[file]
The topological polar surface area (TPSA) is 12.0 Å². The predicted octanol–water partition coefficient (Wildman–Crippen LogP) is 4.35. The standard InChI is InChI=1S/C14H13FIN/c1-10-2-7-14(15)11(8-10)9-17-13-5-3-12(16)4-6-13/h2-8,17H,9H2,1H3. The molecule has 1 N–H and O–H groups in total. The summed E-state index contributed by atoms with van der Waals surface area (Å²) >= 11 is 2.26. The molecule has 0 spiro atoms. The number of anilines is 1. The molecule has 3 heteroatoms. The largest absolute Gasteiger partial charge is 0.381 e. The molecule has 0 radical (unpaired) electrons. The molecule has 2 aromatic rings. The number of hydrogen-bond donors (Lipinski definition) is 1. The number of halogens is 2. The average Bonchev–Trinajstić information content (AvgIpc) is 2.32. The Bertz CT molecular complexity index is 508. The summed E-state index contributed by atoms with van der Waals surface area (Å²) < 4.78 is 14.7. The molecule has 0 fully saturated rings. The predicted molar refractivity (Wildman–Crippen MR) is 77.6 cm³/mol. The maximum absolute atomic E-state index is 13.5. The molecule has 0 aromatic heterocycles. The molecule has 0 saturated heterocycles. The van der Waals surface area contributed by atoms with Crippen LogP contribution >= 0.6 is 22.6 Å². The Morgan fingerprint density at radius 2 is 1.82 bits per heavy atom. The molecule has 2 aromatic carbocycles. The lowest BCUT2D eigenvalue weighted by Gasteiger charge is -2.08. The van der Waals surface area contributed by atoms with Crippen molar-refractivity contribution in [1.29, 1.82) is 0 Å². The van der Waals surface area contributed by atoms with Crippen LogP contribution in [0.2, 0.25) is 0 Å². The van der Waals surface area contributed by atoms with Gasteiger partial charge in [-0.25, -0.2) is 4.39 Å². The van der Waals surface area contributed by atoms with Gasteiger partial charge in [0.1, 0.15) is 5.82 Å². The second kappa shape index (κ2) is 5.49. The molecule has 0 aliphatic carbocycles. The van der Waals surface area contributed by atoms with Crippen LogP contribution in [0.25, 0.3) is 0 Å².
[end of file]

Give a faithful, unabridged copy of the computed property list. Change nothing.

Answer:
The topological polar surface area (TPSA) is 12.0 Å². The predicted octanol–water partition coefficient (Wildman–Crippen LogP) is 4.35. The standard InChI is InChI=1S/C14H13FIN/c1-10-2-7-14(15)11(8-10)9-17-13-5-3-12(16)4-6-13/h2-8,17H,9H2,1H3. The molecule has 1 N–H and O–H groups in total. The summed E-state index contributed by atoms with van der Waals surface area (Å²) >= 11 is 2.26. The molecule has 0 spiro atoms. The number of anilines is 1. The molecule has 3 heteroatoms. The largest absolute Gasteiger partial charge is 0.381 e. The molecule has 0 radical (unpaired) electrons. The molecule has 2 aromatic rings. The number of hydrogen-bond donors (Lipinski definition) is 1. The number of halogens is 2. The average Bonchev–Trinajstić information content (AvgIpc) is 2.32. The Bertz CT molecular complexity index is 508. The summed E-state index contributed by atoms with van der Waals surface area (Å²) < 4.78 is 14.7. The molecule has 0 fully saturated rings. The predicted molar refractivity (Wildman–Crippen MR) is 77.6 cm³/mol. The maximum absolute atomic E-state index is 13.5. The molecule has 0 aromatic heterocycles. The molecule has 0 saturated heterocycles. The van der Waals surface area contributed by atoms with Crippen LogP contribution >= 0.6 is 22.6 Å². The Morgan fingerprint density at radius 2 is 1.82 bits per heavy atom. The molecule has 2 aromatic carbocycles. The lowest BCUT2D eigenvalue weighted by Gasteiger charge is -2.08. The van der Waals surface area contributed by atoms with Crippen molar-refractivity contribution in [1.29, 1.82) is 0 Å². The van der Waals surface area contributed by atoms with Crippen LogP contribution in [0.2, 0.25) is 0 Å². The van der Waals surface area contributed by atoms with Gasteiger partial charge in [-0.25, -0.2) is 4.39 Å². The van der Waals surface area contributed by atoms with Gasteiger partial charge in [0.1, 0.15) is 5.82 Å². The second kappa shape index (κ2) is 5.49. The molecule has 0 aliphatic carbocycles. The van der Waals surface area contributed by atoms with Crippen LogP contribution in [0.25, 0.3) is 0 Å².